Food Industry Suffers Largest Drop in History

The Yomiuri Shimbun
An izakaya restaurant is seen in Minato Ward, Tokyo.

A series of recently released business reports further highlighted the slump in consumption during the spread of the novel coronavirus.

The Japan Foodservice Association announced Monday that restaurant sales for 2020 fell 15.1% from the previous year, the largest drop since 1994, when comparable data became available.

Sales of some sectors, such as home electronics, have been strong thanks to a trend of cocooning, but the overall outlook remains uncertain.

Sales in the food service industry had been expanding steadily, along with an increasing number of fast food locations. When the first state of emergency was declared last April, however, industry-wide sales had dropped 39.6% from April 2019, and experienced a 10th consecutive month of decline after a 15.5% falloff in December.

An industry breakdown shows pubs and izakaya restaurants were hit particularly hard, plunging 49.5% from the previous year. The influx of customers came to a complete halt at restaurants in the vicinity of stations and other areas as a work-from-home lifestyle took root.

Operators are closing failing stores or have resorted to modifying their business models. In the six months from April last year, Colowide Co., which operates izakaya chains including Hokkaido and Amataro, shut down about 200 of its 2,700 locations.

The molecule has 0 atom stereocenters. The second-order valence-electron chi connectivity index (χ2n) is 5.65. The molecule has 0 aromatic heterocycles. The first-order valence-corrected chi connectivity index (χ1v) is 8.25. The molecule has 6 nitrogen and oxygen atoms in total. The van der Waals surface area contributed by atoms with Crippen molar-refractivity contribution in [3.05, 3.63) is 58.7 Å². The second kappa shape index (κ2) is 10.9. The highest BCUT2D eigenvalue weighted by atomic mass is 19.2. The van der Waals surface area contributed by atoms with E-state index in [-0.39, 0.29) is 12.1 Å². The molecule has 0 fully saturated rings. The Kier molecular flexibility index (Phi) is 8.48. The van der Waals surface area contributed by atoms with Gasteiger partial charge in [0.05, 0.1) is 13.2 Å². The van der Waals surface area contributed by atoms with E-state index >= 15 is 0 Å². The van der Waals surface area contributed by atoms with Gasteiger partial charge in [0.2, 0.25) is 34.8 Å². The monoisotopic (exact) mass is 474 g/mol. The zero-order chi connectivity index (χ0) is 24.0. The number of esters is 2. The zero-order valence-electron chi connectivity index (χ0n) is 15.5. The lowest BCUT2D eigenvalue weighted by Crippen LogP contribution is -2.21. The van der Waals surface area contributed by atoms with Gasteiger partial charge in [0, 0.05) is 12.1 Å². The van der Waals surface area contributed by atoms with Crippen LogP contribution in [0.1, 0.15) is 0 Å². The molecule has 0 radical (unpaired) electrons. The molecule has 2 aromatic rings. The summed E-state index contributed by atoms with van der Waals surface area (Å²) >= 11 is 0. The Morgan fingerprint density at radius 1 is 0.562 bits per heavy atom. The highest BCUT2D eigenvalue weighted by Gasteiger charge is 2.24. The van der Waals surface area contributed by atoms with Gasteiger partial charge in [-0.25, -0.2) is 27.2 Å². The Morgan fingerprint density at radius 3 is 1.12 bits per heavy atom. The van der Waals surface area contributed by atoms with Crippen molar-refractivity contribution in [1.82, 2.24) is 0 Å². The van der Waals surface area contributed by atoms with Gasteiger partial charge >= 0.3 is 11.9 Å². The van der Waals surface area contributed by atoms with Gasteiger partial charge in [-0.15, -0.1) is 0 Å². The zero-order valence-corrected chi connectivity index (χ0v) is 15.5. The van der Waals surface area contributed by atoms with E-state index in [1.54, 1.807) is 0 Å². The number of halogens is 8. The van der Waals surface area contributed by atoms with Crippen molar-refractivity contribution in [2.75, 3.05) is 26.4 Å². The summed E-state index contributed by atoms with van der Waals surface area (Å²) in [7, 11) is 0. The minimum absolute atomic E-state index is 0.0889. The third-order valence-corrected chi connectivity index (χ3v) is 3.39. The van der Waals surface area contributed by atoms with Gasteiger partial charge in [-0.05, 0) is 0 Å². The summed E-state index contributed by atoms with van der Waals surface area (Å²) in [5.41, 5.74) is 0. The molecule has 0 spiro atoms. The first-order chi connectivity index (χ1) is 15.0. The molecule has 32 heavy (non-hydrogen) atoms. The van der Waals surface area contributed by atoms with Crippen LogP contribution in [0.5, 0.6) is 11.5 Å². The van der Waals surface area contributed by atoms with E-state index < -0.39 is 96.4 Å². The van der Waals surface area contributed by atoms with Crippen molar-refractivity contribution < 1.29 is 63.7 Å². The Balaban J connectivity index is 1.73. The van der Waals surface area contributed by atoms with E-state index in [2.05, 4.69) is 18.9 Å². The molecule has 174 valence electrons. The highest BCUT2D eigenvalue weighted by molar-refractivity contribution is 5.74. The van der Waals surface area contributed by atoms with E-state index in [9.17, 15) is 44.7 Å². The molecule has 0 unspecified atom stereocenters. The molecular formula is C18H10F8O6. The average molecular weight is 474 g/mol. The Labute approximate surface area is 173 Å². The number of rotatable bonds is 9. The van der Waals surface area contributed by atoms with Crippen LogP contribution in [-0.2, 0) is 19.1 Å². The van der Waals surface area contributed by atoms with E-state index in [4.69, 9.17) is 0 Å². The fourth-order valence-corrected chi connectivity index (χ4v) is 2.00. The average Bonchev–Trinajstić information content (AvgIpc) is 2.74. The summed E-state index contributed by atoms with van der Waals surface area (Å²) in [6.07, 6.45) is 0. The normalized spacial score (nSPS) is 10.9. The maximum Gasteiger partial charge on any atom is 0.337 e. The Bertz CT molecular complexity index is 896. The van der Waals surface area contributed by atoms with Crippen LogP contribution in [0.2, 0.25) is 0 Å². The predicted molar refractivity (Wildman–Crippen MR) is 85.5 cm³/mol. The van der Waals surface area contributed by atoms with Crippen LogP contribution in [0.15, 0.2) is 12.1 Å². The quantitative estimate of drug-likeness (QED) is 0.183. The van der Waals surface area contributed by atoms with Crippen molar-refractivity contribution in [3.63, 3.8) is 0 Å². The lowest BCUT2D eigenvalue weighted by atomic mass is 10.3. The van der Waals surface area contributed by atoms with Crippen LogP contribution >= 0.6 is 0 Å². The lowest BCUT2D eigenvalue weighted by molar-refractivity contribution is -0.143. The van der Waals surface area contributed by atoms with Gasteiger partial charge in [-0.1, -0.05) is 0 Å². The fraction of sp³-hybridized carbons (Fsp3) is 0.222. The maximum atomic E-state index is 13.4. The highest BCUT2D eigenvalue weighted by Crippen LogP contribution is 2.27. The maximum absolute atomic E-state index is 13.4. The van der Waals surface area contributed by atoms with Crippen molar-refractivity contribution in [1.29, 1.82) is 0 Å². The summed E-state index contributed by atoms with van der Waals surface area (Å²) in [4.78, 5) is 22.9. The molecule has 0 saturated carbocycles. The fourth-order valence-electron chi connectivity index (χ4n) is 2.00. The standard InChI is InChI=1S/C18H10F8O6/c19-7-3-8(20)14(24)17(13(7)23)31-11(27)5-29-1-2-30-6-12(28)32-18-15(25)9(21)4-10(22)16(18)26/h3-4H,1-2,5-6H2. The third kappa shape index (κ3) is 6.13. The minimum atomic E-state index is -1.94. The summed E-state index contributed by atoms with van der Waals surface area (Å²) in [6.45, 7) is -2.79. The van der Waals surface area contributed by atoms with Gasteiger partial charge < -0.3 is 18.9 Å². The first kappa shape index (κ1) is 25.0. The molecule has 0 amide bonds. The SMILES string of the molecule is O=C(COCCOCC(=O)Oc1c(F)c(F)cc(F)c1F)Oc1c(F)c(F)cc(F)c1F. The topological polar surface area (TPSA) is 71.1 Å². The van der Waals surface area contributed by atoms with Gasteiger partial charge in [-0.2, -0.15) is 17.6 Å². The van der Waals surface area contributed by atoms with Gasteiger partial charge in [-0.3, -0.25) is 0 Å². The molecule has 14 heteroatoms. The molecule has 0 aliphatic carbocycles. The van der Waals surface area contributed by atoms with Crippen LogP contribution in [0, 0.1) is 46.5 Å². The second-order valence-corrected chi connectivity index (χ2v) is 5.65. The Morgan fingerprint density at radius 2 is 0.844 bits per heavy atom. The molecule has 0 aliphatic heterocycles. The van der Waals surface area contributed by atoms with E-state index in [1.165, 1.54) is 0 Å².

Watami Co. is also reducing its number of izakaya eateries and shifting to yakiniku grilled restaurants that are expected to attract families.

In the retail industry, department stores’ annual sales for 2020 fell 26.7% from the previous year across all its stores.

Many of its locations temporarily closed because of the state of emergency, and sales of suits and coats were sluggish. Convenience store sales were also down 4.5% amid a drop-off at stores located in office districts and tourist spots.

Major appliances, such as air conditioners and cooking equipment, are a good example of products that have ridden demand in this stay-at-home era.

The Japan Electrical Manufacturers’ Association announced Monday that domestic shipments in 2020 increased 1% over the previous year to about ¥2.54 trillion, reaching its highest level since 1996.

Shipments of air conditioners reached a record high in terms of volume. To work at home, there was a widespread trend among consumers to install air conditioners in rooms that previously had none.

Sales of air purifiers also rose 56.8% to ¥88.8 billion, the highest figure since comparable data became available in 1973. Hot plates and toasters also sold well.

As for dining out, overall sales among fast food businesses decreased by 3.7%, but the average price per customer — which indicates how much a person spends per visit — increased by 9.2%.

McDonald’s Co. (Japan) and Kentucky Fried Chicken Japan Ltd. have been successful in efforts to latch onto demand for takeout orders and home deliveries, which families often buy in larger quantities, and have maintained a strong business performance.

With no end in sight to the pandemic, the way companies are able to tap into the cocooning demand is likely to determine future trends in consumption.